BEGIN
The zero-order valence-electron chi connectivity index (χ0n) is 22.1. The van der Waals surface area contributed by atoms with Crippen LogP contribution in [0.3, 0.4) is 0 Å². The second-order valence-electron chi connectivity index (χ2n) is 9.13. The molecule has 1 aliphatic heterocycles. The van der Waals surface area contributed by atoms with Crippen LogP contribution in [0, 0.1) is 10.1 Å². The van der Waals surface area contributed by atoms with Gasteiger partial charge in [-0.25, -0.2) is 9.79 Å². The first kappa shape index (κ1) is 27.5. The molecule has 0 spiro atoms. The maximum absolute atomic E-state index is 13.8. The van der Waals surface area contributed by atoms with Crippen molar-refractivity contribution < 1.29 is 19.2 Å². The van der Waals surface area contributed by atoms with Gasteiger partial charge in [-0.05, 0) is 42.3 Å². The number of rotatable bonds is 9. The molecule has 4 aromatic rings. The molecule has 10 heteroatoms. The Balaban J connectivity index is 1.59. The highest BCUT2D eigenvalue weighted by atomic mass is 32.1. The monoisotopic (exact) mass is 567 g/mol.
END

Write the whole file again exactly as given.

The zero-order valence-electron chi connectivity index (χ0n) is 22.1. The van der Waals surface area contributed by atoms with Crippen LogP contribution in [0.3, 0.4) is 0 Å². The second-order valence-electron chi connectivity index (χ2n) is 9.13. The molecule has 1 aliphatic heterocycles. The van der Waals surface area contributed by atoms with Crippen LogP contribution in [0, 0.1) is 10.1 Å². The van der Waals surface area contributed by atoms with Gasteiger partial charge in [-0.25, -0.2) is 9.79 Å². The first kappa shape index (κ1) is 27.5. The molecule has 0 spiro atoms. The maximum absolute atomic E-state index is 13.8. The van der Waals surface area contributed by atoms with Crippen molar-refractivity contribution < 1.29 is 19.2 Å². The van der Waals surface area contributed by atoms with Gasteiger partial charge in [-0.05, 0) is 42.3 Å². The number of rotatable bonds is 9. The molecule has 4 aromatic rings. The molecule has 10 heteroatoms. The Balaban J connectivity index is 1.59. The highest BCUT2D eigenvalue weighted by atomic mass is 32.1. The monoisotopic (exact) mass is 567 g/mol.